By Stephen Kangal
June 28, 2017
In the post -election scenario, various incarnations of Brexit assumed centre stage at both Westminster and in the unforgiving British media. It even caused a delay in the delivery and contents of the Queen’s Speech that normally heralds the ceremonial opening of a new parliamentary term. Even Her Majesty’s presence at the Royal Ascot race meet was delayed.
A substantially watered down Brexit is also the litmus test for the survival of the precariously poised, delicately balanced and tenuous Theresa May’s Tory Administration in confidence and supply arrangement with the DUP. Cracks have begun to develop in ranks of the Tories with Chancellor Philip Hammond, former Prime Ministers Cameron and John Major as well as MP Clarke calling for a more realistic and softer arrangements with the EU that includes continuing membership of the Customs Union and Single Market that Prime Minister May opposed but which she may be forced to negotiate with the EU.
The results of the elections that saw the Tories losing its comfortable majority now 318 seats and producing a traumatic minority Tory Government with a hung Parliament have also watered down the kind of hard- Brexit agenda that Theresa May pursued and peddled in her previous majority- comfortable political incarnation until June 8. Brexit is a conjuncture in the evolution of British history.
There was increasing doubt whether the scheduled negotiations could have commenced on June 19 in Brussels while the Queen’s Speech was also deferred to a later date of June 21st since the Labour leader Jeremy Corbyn wanted to insert a statement on the priority to be included for jobs within the context of a more flexible Brexit.
Parliament first sat on Tuesday 13 June to elect a Speaker.
The Prime Minister however, during her official visit to France announced the Brexit talks would commence as planned in Brussels. French President Emmanuel Macron also left the door open for Britain to change her mind anytime to re-join the EU before the end of the negotiations. But the French are hoping to cash in big-time on post- Britain’s Brexit and may be glad to see the back of Britain. The EU is making it unattractive for Britain to consider regaining EU membership with harsher conditions. Britain is now in a Brexit mess causing the EU media to have a field day.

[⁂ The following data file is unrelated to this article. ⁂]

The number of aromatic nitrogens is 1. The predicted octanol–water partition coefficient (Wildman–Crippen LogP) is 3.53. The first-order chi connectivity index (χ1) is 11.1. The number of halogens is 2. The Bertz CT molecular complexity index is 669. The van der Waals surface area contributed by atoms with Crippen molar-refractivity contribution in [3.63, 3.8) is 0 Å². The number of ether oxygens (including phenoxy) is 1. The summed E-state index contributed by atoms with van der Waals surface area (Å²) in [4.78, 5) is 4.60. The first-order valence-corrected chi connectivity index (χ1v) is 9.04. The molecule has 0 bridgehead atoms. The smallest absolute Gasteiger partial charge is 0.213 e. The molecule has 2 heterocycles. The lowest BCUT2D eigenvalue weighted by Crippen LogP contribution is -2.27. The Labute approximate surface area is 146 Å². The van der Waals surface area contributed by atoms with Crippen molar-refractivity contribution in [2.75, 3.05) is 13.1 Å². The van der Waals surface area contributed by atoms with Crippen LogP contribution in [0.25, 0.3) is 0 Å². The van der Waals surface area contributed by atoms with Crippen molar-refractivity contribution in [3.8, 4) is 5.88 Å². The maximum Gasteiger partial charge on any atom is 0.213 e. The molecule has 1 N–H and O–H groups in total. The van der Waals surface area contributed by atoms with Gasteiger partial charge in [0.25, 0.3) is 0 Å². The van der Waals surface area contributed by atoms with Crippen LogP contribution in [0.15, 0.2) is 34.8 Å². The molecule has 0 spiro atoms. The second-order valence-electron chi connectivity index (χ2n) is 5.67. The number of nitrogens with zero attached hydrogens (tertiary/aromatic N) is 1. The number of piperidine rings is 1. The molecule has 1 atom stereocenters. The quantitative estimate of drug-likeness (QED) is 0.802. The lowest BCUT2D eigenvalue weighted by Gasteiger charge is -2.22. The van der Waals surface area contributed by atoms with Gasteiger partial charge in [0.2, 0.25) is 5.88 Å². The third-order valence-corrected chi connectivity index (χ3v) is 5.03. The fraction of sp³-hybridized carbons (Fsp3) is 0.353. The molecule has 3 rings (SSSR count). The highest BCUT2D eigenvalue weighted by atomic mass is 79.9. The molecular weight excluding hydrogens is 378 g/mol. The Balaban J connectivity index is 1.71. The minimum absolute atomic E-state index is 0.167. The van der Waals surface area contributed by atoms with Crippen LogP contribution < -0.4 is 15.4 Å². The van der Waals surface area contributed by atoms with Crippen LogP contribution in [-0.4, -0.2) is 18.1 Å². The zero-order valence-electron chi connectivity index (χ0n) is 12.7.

Having lost both her authority and majority the Prime Minister restricted by the numerical constraints of a lame-duck administration would appear to be on the path of adopting a soft Brexit that is jobs and labour availability sensitive but more receptive to the aspirations of the business elites, Tory backbenchers, farming sector and many influential Brexiteers.
During her Lancaster House Speech her hard and inflexible Brexit position was based on leaving the Single Market, the Customs Union and the European Court of Justice unconditionally.
But Chancellor Philip Hammond has come out supporting staying in the Customs Union. He says that the results of the elections suggest that Britain should stay in the EU customs union, Single Market and negotiate interim arrangements post 2019.
The initial issues to be tabled by Secretary Davis are the rights of EU citizens to remain permanently in the UK, Money/borders control and the Ireland question. The latter is of concern to the DUP, the controversial coalition partner that supports a soft-Brexit especially the seamless border traffic with Ireland.
The British team is led by MP David Davis the Brexit Secretary and head of the Department for Exiting the EU (DexEU).
During the Conservatives election campaign the pillars supporting the British position were as detailed at the January 17 Lancaster House Speech:
— Leaving the Single Market/ Customs Union/ECJ and seeking a free trade agreement with the EU based on EFTA without freedom of movement of people;
— Control of the borders of the UK on the basis of the restoration of the exercise of British sovereignty;
— Control of Laws and Money matters.
Prime Minister May had triggered Article 50 of the Lisbon Treaty in March to inaugurate the Brexit process that must be completed by 2019. She threatened to walk away from the Brexit negotiations should Britain be subjected to unreasonable and exorbitant financial demands estimated at £88bn by the EU negotiating team.